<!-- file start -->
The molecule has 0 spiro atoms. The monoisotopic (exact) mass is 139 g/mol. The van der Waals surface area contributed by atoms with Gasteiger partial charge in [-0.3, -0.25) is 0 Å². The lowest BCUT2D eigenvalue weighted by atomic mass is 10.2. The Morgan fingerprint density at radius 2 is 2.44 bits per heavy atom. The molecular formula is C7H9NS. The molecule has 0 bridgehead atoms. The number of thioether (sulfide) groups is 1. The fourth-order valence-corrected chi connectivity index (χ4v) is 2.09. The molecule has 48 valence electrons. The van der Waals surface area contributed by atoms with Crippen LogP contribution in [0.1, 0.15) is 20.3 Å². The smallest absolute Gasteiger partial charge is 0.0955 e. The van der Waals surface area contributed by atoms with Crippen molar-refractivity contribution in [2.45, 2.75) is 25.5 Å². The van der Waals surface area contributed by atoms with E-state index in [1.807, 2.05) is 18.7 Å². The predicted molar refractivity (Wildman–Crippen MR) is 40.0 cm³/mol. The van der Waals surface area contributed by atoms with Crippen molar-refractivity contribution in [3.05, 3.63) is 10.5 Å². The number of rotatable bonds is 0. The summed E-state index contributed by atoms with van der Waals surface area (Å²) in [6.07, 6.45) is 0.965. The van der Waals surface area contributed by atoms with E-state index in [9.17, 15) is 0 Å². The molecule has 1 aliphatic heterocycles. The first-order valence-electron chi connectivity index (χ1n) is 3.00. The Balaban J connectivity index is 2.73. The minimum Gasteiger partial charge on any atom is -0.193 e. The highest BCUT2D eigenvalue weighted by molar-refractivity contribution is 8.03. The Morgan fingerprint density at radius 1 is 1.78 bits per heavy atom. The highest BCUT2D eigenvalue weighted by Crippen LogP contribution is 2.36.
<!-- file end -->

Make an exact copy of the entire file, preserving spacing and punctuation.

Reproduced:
The molecule has 0 spiro atoms. The monoisotopic (exact) mass is 139 g/mol. The van der Waals surface area contributed by atoms with Gasteiger partial charge in [-0.3, -0.25) is 0 Å². The lowest BCUT2D eigenvalue weighted by atomic mass is 10.2. The Morgan fingerprint density at radius 2 is 2.44 bits per heavy atom. The molecular formula is C7H9NS. The molecule has 0 bridgehead atoms. The number of thioether (sulfide) groups is 1. The fourth-order valence-corrected chi connectivity index (χ4v) is 2.09. The molecule has 48 valence electrons. The van der Waals surface area contributed by atoms with Crippen LogP contribution in [0.1, 0.15) is 20.3 Å². The smallest absolute Gasteiger partial charge is 0.0955 e. The van der Waals surface area contributed by atoms with Crippen molar-refractivity contribution in [2.45, 2.75) is 25.5 Å². The van der Waals surface area contributed by atoms with E-state index in [1.807, 2.05) is 18.7 Å². The predicted molar refractivity (Wildman–Crippen MR) is 40.0 cm³/mol. The van der Waals surface area contributed by atoms with Crippen molar-refractivity contribution in [3.05, 3.63) is 10.5 Å². The number of rotatable bonds is 0. The summed E-state index contributed by atoms with van der Waals surface area (Å²) in [6.07, 6.45) is 0.965. The van der Waals surface area contributed by atoms with E-state index in [9.17, 15) is 0 Å². The molecule has 1 aliphatic heterocycles. The first-order valence-electron chi connectivity index (χ1n) is 3.00. The Balaban J connectivity index is 2.73. The minimum Gasteiger partial charge on any atom is -0.193 e. The highest BCUT2D eigenvalue weighted by molar-refractivity contribution is 8.03. The Morgan fingerprint density at radius 1 is 1.78 bits per heavy atom. The highest BCUT2D eigenvalue weighted by Crippen LogP contribution is 2.36.